Charismatic and Affective Rhetoric in a Presidential Campaign

Charismatic and Affective Rhetoric in a Presidential Campaign

Sheilesha R. Willis (Claremont Graduate University, USA), Gloria L. Sweida (Claremont Graduate University, USA), Stephanie Glassburn (Claremont Graduate University, USA), Cynthia L. Sherman (Claremont Graduate University, USA) and Michelle C. Bligh (Claremont Graduate University, USA)
Copyright: © 2014 |Pages: 18
DOI: 10.4018/978-1-4666-5003-9.ch007
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Abstract

Although prior research demonstrates that charisma and rhetoric are two determinants of voting behavior, few studies have examined the effects of charismatic rhetoric and affect as they pertain to the outcomes of presidential elections. Using DICTION software for content analysis, 432 pre-convention speeches from the 2008 presidential election were analyzed to explore the effects that charismatic rhetoric and affect have on presidential candidates’ success. Results indicate that there were more similarities than differences in the charismatic and affect-laden rhetoric of successful and unsuccessful presidential candidates in both the Republican and Democratic parties. Overall, the results demonstrate that both successful and unsuccessful presidential candidates used charismatic rhetoric and emotional language to motivate their followers in the 2008 presidential election.
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Background

According to Greenstein (2004), public communication, organizational capacity, political skill, vision, cognitive style, and emotional intelligence are six criteria with which individuals judge a president’s effectiveness. Greenstein further notes that without effective public communication, all other criteria can be rendered useless, suggesting that rhetoric plays an important role in evaluations of a candidate’s leadership suitability. Moreover, research has demonstrated that voters’ evaluations of a presidential candidate’s leadership capabilities impact both intentions to vote and actual voting behavior (Pillai, Williams, Lowe & Jung, 2003). Therefore, during an election cycle, candidates’ speech-making and the content of their messages to voters are important sources of evidence on which voters base their evaluations of the candidates’ leadership qualities (Shamir, 1995) and subsequent voting behavior.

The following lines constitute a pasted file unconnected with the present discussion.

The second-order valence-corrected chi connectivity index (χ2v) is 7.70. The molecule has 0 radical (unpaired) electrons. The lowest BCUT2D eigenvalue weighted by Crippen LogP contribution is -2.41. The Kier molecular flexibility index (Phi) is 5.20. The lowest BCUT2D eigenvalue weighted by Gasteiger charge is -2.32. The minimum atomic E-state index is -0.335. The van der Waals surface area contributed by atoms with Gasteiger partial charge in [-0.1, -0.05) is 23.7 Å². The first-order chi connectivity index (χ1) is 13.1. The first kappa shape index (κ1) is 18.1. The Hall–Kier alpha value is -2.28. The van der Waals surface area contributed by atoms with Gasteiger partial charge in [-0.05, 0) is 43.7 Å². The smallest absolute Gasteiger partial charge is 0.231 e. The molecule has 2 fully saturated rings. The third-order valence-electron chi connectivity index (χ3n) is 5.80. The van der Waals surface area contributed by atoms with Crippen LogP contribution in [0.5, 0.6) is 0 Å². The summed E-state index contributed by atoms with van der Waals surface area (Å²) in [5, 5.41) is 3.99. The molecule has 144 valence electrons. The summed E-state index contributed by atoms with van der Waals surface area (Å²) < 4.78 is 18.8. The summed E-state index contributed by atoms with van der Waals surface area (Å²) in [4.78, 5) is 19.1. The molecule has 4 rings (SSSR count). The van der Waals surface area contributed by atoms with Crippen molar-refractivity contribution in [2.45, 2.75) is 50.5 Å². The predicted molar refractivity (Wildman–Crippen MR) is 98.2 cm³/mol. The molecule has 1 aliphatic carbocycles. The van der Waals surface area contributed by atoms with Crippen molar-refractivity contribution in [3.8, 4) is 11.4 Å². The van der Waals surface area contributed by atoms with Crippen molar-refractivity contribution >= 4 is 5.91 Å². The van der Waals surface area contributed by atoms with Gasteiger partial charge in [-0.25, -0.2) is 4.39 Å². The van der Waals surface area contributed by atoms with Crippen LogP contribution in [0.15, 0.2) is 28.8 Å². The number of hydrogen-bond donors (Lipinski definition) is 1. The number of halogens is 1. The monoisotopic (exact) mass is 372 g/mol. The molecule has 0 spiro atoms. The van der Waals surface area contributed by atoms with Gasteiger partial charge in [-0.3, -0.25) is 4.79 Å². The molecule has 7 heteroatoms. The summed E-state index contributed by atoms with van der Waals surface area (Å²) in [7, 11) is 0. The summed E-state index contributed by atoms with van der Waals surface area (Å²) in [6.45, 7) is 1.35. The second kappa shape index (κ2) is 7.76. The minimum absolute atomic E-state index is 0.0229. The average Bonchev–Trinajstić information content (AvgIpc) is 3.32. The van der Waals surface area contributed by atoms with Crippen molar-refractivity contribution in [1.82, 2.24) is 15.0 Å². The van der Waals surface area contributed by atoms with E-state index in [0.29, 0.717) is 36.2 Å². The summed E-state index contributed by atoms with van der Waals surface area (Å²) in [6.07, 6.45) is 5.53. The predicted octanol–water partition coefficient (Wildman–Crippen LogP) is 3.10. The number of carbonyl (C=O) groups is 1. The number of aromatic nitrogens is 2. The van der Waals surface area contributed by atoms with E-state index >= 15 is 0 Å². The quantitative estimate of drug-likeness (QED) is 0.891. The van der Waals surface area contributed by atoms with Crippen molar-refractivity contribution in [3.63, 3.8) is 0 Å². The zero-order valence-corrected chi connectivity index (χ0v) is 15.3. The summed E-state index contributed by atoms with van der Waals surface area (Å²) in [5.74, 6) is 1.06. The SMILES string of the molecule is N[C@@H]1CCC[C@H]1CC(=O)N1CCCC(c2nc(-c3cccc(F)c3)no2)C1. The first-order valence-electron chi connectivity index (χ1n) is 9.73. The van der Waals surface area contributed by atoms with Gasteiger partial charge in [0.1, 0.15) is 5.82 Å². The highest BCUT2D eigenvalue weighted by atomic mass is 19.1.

Most voters do not have the opportunity to directly witness leadership behavior, which may contradict the candidates’ rhetoric (Shamir, 1995), and followers must base their evaluations of a potential leader’s effectiveness largely on public speeches, debates, and media engagements. As a result, followers’ evaluations of a presidential candidate’s suitability for office are predominantly influenced by their attributions of leadership characteristics to potential leaders.

One important influence on voter attributions is charismatic leadership. Weber (1947; p. 333) defined charisma as “a certain quality of an individual personality, by virtue of which s/he is set apart from ordinary people and treated as endowed with supernatural, superhuman, or at least specifically exceptional powers or qualities”. Applying the concept to leadership, charismatic leaders have the uncanny ability to emotionally connect with followers and influence them to internalize a vision that aligns their self-concept with the collective goals of an organization (House, 1977). While charismatic leaders can have a significant impact on followers’ behavior, researchers have consistently provided evidence that the influence attempts of charismatic leadership are strongly mediated by followers’ perceptions and attributions (Bligh, Kohles, & Meindl 2004a, Conger & Kanungo, 1987; Jacquart & Antonakis, 2010; Lord, 1985; Meindl, 1990); Shamir, 1995). Therefore, charismatic leadership, in large part, resides “in the eye of the beholder,” making the experience of charismatic leadership highly subjective and variable. These perceptions make charismatic attributions particularly important to understanding evaluations of candidates’ leadership potential.

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